If you live near salt water, and have an idea of how a distiller works, you can remove the salt from the water, and use the sea salt for other things. Its not difficult and requires little in terms of equipment. Basically, its a pot with a hole in the lid, a tube of some sort coming from that hole in the lid, and a catchment container. The tube takes the steam from boiling the water and condenses it, turning it back from gas to liquid, and directs it into your container. The salt byproduct ends up in the bottom of your pot.
Enough for now. Peace.
Last Edit: Apr 17, 2005 12:45:45 GMT -5 by Ropegun
I picked up SAS book last night, along with the classic, "art of war" by Sun Tsu. Haven't really made a dent in either yet though.
I'm currently car-less. I sold my Civic before going to MX last Nov, thinking I'd probably not return. But one of the things I've been batting around is, getting something I've long admired even before I woke up to the imminent cliff we're being shoved off of. A VW Camper van! With this I could just drive into MX or Canada and beyond, in a portable "studio on wheels". Same deal were I to remain in the states, whether by choice or compelled by closed borders.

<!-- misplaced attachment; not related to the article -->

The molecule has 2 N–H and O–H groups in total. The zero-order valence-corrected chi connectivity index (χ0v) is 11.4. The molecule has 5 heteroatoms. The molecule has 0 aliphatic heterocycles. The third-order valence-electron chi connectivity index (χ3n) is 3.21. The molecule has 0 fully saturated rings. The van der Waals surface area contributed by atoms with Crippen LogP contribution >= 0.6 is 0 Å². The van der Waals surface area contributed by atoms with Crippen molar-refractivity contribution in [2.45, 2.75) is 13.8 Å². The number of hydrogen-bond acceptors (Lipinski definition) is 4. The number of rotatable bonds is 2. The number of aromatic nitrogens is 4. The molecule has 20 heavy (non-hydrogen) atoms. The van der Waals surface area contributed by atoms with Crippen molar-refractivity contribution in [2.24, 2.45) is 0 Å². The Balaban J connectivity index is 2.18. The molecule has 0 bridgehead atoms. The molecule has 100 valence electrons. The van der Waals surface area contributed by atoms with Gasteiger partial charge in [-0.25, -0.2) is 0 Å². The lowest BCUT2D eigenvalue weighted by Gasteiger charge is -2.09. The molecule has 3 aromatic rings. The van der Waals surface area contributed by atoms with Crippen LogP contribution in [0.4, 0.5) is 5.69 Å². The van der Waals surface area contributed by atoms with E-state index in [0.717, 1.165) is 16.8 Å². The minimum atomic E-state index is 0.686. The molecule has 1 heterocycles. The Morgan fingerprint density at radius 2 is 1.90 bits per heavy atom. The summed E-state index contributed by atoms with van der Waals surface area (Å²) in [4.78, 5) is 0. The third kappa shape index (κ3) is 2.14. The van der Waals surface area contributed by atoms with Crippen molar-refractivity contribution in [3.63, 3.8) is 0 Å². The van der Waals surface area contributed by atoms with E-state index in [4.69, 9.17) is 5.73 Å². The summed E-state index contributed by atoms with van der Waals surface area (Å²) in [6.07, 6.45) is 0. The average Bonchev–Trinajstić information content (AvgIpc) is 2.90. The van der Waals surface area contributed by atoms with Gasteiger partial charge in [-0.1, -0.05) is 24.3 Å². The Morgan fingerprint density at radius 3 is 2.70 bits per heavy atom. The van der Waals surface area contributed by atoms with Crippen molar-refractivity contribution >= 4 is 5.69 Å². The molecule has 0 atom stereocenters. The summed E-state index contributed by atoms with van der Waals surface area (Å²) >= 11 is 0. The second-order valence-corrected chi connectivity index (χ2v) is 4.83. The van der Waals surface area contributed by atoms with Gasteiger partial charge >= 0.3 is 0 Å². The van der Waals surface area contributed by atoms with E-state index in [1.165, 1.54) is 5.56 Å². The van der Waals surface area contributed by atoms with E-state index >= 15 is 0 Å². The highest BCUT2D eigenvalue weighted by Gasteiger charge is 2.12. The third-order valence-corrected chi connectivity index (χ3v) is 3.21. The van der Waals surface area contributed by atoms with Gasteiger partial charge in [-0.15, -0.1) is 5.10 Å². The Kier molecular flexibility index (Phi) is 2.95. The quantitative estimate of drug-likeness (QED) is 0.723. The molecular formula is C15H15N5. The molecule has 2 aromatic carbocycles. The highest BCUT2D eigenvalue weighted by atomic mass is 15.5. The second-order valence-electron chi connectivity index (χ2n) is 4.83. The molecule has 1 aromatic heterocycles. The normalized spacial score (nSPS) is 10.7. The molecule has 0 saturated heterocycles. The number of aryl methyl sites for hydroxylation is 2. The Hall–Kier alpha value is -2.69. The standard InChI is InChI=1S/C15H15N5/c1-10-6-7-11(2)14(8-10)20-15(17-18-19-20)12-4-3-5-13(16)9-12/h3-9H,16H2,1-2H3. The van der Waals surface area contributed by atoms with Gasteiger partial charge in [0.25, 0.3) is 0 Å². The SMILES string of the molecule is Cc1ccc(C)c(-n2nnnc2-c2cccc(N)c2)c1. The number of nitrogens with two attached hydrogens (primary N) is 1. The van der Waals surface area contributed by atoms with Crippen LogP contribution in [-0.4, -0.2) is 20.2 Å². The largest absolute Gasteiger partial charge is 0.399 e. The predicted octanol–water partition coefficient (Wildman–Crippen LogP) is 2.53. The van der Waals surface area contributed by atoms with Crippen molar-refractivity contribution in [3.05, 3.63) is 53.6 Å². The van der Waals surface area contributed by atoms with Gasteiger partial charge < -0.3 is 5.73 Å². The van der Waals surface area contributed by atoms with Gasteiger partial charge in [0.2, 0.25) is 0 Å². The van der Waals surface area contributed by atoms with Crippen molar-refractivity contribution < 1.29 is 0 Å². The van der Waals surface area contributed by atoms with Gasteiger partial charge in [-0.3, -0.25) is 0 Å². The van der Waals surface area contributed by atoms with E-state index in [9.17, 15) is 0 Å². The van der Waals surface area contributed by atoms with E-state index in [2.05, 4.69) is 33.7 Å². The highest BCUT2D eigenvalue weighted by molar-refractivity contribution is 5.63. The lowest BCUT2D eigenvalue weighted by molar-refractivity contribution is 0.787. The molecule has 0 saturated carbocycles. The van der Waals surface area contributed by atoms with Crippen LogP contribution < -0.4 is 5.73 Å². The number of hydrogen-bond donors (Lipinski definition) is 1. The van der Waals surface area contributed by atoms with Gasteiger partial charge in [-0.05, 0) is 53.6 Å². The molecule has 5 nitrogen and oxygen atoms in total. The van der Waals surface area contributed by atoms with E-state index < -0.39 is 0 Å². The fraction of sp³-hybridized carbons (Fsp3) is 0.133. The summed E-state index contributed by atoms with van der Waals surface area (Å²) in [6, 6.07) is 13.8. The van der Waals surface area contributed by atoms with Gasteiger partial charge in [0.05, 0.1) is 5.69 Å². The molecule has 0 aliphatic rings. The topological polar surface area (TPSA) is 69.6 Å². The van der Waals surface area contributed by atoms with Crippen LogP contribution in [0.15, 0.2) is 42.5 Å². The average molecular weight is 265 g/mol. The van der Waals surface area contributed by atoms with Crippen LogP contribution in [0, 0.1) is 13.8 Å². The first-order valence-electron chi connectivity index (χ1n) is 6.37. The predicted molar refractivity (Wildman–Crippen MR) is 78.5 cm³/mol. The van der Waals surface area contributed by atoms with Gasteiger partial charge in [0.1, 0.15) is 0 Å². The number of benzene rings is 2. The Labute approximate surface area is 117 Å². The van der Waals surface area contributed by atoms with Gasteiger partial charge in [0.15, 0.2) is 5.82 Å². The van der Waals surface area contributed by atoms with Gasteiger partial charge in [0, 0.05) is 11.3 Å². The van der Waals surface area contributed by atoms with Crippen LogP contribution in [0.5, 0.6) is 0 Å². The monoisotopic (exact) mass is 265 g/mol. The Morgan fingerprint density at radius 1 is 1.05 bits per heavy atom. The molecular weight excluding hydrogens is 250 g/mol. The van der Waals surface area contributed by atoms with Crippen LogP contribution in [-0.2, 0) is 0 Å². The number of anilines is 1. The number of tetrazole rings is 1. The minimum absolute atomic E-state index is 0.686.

But those suckers are pricey! one <10 years old is generally $20K+... and from what I read, they're not the most reliable/trouble free thing on wheels. Different years/models have different chronic/expensive problems. I feel like I'd be paying alot for an average van, only because VW seems to be the only game in town wrt the smart camper layout inside.
Also, I'm thinking getting something diesel would be forward looking.. as it would ultimately be able to run on bio diesel. I've been making due with no car, half waiting for the meltdown (which I suspect began last week with the stock markets and will continue tomorrow and into the weeks/months ahead, with a cascade of financial crisis', bankruptcys etc), thinking I'll be able to pick up whatever I choose to buy at a fire sale price from someone desparate... your rig is only worth what someone else is willing to pay, after all.
Any words of wisdom on (camper) vans, diesels, etc? the lack of "value" in VWs makes me think maybe an american or japanese van would be a good choice, even it I had to do some self-decorating to the interior. I know they're not the most fuel efficient vehicles out there but the portability and savings on lodging wherever I go would have value.